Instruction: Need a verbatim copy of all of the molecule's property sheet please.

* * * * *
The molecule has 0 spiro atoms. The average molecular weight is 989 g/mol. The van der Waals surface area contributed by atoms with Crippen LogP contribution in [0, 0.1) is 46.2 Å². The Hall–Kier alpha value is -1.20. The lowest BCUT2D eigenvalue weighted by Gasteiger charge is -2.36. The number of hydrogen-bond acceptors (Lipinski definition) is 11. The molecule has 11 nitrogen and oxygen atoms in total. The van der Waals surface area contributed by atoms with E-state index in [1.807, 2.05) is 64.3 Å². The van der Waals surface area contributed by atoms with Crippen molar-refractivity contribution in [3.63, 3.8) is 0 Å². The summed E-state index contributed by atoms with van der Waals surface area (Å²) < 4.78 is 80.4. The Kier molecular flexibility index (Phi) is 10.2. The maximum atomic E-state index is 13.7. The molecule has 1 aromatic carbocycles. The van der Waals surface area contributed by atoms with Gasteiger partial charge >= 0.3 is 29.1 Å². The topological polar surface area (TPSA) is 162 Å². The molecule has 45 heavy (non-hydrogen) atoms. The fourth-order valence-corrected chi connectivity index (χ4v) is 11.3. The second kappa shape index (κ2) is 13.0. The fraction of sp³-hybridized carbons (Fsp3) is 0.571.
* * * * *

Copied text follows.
The molecule has 0 spiro atoms. The average molecular weight is 989 g/mol. The van der Waals surface area contributed by atoms with Crippen LogP contribution in [0, 0.1) is 46.2 Å². The Hall–Kier alpha value is -1.20. The lowest BCUT2D eigenvalue weighted by Gasteiger charge is -2.36. The number of hydrogen-bond acceptors (Lipinski definition) is 11. The molecule has 11 nitrogen and oxygen atoms in total. The van der Waals surface area contributed by atoms with E-state index in [1.807, 2.05) is 64.3 Å². The van der Waals surface area contributed by atoms with Crippen molar-refractivity contribution in [3.63, 3.8) is 0 Å². The summed E-state index contributed by atoms with van der Waals surface area (Å²) < 4.78 is 80.4. The Kier molecular flexibility index (Phi) is 10.2. The maximum atomic E-state index is 13.7. The molecule has 1 aromatic carbocycles. The van der Waals surface area contributed by atoms with Gasteiger partial charge >= 0.3 is 29.1 Å². The topological polar surface area (TPSA) is 162 Å². The molecule has 45 heavy (non-hydrogen) atoms. The fourth-order valence-corrected chi connectivity index (χ4v) is 11.3. The second kappa shape index (κ2) is 13.0. The fraction of sp³-hybridized carbons (Fsp3) is 0.571.